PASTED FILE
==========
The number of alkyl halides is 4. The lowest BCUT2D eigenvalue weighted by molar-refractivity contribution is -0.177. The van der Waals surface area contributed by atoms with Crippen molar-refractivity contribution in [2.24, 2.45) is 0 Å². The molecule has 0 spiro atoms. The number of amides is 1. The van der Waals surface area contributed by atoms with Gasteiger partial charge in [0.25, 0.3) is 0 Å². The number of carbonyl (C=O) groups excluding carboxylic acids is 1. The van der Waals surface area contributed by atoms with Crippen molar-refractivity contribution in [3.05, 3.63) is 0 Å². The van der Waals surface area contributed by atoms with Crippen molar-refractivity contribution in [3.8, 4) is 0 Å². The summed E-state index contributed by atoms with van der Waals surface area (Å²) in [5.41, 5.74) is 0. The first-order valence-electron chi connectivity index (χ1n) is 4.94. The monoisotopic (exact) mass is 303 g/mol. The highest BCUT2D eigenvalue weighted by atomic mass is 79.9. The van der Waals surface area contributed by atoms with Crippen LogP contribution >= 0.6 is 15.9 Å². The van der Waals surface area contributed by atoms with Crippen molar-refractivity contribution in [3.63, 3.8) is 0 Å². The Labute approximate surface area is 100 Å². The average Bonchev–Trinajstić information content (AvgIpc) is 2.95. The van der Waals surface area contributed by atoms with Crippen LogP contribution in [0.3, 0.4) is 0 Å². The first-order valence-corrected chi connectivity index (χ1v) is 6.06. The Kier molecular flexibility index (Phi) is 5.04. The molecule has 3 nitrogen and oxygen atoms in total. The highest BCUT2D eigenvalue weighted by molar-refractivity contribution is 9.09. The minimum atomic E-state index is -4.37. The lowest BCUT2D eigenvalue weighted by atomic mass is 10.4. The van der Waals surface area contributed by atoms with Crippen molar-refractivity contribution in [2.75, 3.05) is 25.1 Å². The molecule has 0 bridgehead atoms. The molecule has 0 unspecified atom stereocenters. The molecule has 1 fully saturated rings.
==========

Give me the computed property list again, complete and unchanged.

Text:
The number of alkyl halides is 4. The lowest BCUT2D eigenvalue weighted by molar-refractivity contribution is -0.177. The van der Waals surface area contributed by atoms with Crippen molar-refractivity contribution in [2.24, 2.45) is 0 Å². The molecule has 0 spiro atoms. The number of amides is 1. The van der Waals surface area contributed by atoms with Gasteiger partial charge in [0.25, 0.3) is 0 Å². The number of carbonyl (C=O) groups excluding carboxylic acids is 1. The van der Waals surface area contributed by atoms with Crippen molar-refractivity contribution in [3.05, 3.63) is 0 Å². The van der Waals surface area contributed by atoms with Crippen molar-refractivity contribution in [3.8, 4) is 0 Å². The summed E-state index contributed by atoms with van der Waals surface area (Å²) in [5.41, 5.74) is 0. The first-order valence-electron chi connectivity index (χ1n) is 4.94. The monoisotopic (exact) mass is 303 g/mol. The highest BCUT2D eigenvalue weighted by atomic mass is 79.9. The van der Waals surface area contributed by atoms with Crippen LogP contribution >= 0.6 is 15.9 Å². The van der Waals surface area contributed by atoms with Crippen molar-refractivity contribution in [3.63, 3.8) is 0 Å². The Labute approximate surface area is 100 Å². The average Bonchev–Trinajstić information content (AvgIpc) is 2.95. The van der Waals surface area contributed by atoms with Crippen LogP contribution in [0.3, 0.4) is 0 Å². The first-order valence-corrected chi connectivity index (χ1v) is 6.06. The Kier molecular flexibility index (Phi) is 5.04. The molecule has 3 nitrogen and oxygen atoms in total. The highest BCUT2D eigenvalue weighted by molar-refractivity contribution is 9.09. The minimum atomic E-state index is -4.37. The lowest BCUT2D eigenvalue weighted by atomic mass is 10.4. The van der Waals surface area contributed by atoms with Crippen molar-refractivity contribution in [2.75, 3.05) is 25.1 Å². The molecule has 0 bridgehead atoms. The molecule has 0 unspecified atom stereocenters. The molecule has 1 fully saturated rings.